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Distribution & Fulfillment
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Material Handling Equipment

3 Ways to Cut Transportation Costs as Supply Chains Recover

Posted by Michael McClelland

Transportation is a cornerstone of the supply chain. It is an integral link, connecting inventory with manufacturers, retailers, and directly to the end consumer when purchases are made online. Like many aspects of the supply chain, the transportation market is being impacted by the COVID-19 pandemic, causing volatility in capacity and rates.

 

The following are three ways to ensure shippers continue to move products, operate efficiently, and cut transportation costs as supply chains recover and companies move forward in the industry’s current “new normal.”

Ensure access to market rates and capacity

Finding capacity where and when it is needed, at competitive rates, can be challenging, especially during times of uncertainty. That is why many shippers are forming relationships with third-party logistics (3PL) providers.

3PLs have relationships with tens of thousands of carriers, including regional and niche providers. Shippers can leverage these contacts, knowing that their 3PL partner has vetted the carriers and is monitoring market conditions to secure competitive rates.

For unique situations or ad hoc loads, shippers can turn to 3PLs with freight brokerage services. Providers like Kenco that offer these services are equipped with innovative technology tools that ensure loads are covered quickly and efficiently.

Based on the specific service needs of customers and the products transported, the right 3PL partner can help shippers evaluate whether they should convert some of their freight to company-owned or leased assets. If a company decides to pursue dedicated contract carriage (DCC), 3PLs can manage every aspect of the operation from maintaining equipment to recruiting drivers.

 

Leverage technology to optimize your network

Various technologies are immediately available to 3PL customers to help them reduce transportation costs. For example, transportation management systems (TMS) can be used to reduce extra miles, streamline routes, and identify opportunities for modal shifts to cut costs and drive efficiency.

Predictive analytics is also as a key enabler of many supply chain functions, including transportation management. By leveraging artificial intelligence (AI) and machine learning, shippers can predict and prevent service failures before they happen. One late pickup can have a domino effect across an entire supply chain. Conversely, preventing a service failure can keep dock operations running smoothly, reduce costs for carrier detention, and avoid fines from the customer’s customer.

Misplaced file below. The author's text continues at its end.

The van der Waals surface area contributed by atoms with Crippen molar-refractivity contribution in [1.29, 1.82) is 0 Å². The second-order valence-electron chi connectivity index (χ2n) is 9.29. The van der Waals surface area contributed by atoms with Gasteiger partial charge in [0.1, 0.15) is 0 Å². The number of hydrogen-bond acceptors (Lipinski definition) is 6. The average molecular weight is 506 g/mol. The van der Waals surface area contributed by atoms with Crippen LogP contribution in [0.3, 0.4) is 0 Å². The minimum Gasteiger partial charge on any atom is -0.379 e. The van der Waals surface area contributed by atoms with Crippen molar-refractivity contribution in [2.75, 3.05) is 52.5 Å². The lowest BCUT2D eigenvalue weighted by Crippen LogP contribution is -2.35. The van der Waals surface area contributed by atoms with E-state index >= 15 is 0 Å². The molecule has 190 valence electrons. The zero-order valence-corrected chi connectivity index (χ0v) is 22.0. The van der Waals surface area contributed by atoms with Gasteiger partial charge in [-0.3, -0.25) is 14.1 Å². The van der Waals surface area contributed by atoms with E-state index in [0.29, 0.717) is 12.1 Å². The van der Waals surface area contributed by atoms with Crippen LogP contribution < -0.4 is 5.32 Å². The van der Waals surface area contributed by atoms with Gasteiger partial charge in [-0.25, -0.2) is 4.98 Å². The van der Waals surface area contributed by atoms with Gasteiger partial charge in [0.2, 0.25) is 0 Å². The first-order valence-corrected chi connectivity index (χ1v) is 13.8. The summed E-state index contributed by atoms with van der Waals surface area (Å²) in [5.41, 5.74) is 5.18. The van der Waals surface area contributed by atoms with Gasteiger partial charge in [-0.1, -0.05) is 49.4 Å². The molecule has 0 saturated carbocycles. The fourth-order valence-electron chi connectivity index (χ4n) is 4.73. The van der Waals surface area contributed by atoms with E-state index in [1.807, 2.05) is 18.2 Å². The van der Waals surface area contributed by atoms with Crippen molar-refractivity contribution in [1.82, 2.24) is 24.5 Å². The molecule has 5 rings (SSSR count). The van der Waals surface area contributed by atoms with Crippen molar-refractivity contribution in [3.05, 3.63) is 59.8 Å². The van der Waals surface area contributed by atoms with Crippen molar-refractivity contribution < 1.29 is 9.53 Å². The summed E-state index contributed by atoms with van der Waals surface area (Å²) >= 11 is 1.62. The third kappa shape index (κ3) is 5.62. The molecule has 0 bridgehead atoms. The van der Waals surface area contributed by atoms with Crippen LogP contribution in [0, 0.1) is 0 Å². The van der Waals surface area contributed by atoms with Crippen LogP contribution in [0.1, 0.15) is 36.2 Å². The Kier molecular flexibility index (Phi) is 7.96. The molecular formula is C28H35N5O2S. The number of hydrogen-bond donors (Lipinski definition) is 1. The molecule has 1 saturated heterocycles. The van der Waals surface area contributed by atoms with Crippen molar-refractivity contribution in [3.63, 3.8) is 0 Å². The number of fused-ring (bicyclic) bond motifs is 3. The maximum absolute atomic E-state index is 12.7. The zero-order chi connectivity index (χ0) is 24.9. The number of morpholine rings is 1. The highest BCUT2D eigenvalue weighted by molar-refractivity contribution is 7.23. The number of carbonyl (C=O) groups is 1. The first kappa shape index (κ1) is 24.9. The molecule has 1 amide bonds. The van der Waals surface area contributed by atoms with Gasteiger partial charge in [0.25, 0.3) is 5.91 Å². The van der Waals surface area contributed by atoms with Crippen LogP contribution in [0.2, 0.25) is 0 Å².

3PLs also provide access to professional procurement resources with automated tools to facilitate competitive bids and back-end analysis. These not only reduce time-consuming manual tasks, but compress the time between the initial bid to carrier contracting, enabling shippers to realize savings sooner.

While shippers can choose to explore any or all the emerging technologies in this space, many do not have the time or resources. They turn to 3PLs like Kenco for innovation expertise, both in selecting the best technologies to meet a specific business need and ensuring complete integration of all supply chain technologies – from warehouse management systems (WMS) to TMS.

 

Be a shipper of choice, especially in a crisis

As important as statistics and data are to effective transportation and supply chain management, at the end of the day, this is still a business about truck drivers, warehouse workers, and entire teams of front-line associates who are vital to the industry. That is why being a “shipper of choice,” especially in times of uncertainty, is always the right strategy.

A “shipper of choice” is easy to work with, maintains communications with carriers, and treats drivers with consideration. Being easy to work with means helping drivers stay on track by having loads ready when drivers are scheduled to pick them up. Some studies have shown that drivers can be waiting up to five hours for a load to be ready, regardless of having an appointment. This causes congestion on the dock and can significantly impact the driver’s hours of service (HOS) and his/her ability to meet the rest of the day’s assignments.

If a load is not going to be ready – perhaps a pick line has an issue, or another shipment has not arrived – be proactive and contact the carrier. The company can make alternate plans to avoid empty miles and other delays.

If it is 90 degrees in the shade or snowing, offer a driver a place to stay inside while waiting for his/her load. The goodwill created will pay dividends in drivers and carriers who are willing to go above and beyond for a shipper.


 

A good time to make positive changes

Even amidst the COVID-19 pandemic, shippers have an opportunity to make positive changes – like finding new ways to access capacity, using technology to reduce transportation costs, and by building goodwill. These strategies will help you cut costs, recover, and strengthen your company for the future.

 

 

 

Topics: Transportation
Michael McClelland

Written by Michael McClelland

Senior Vice President, Transportation

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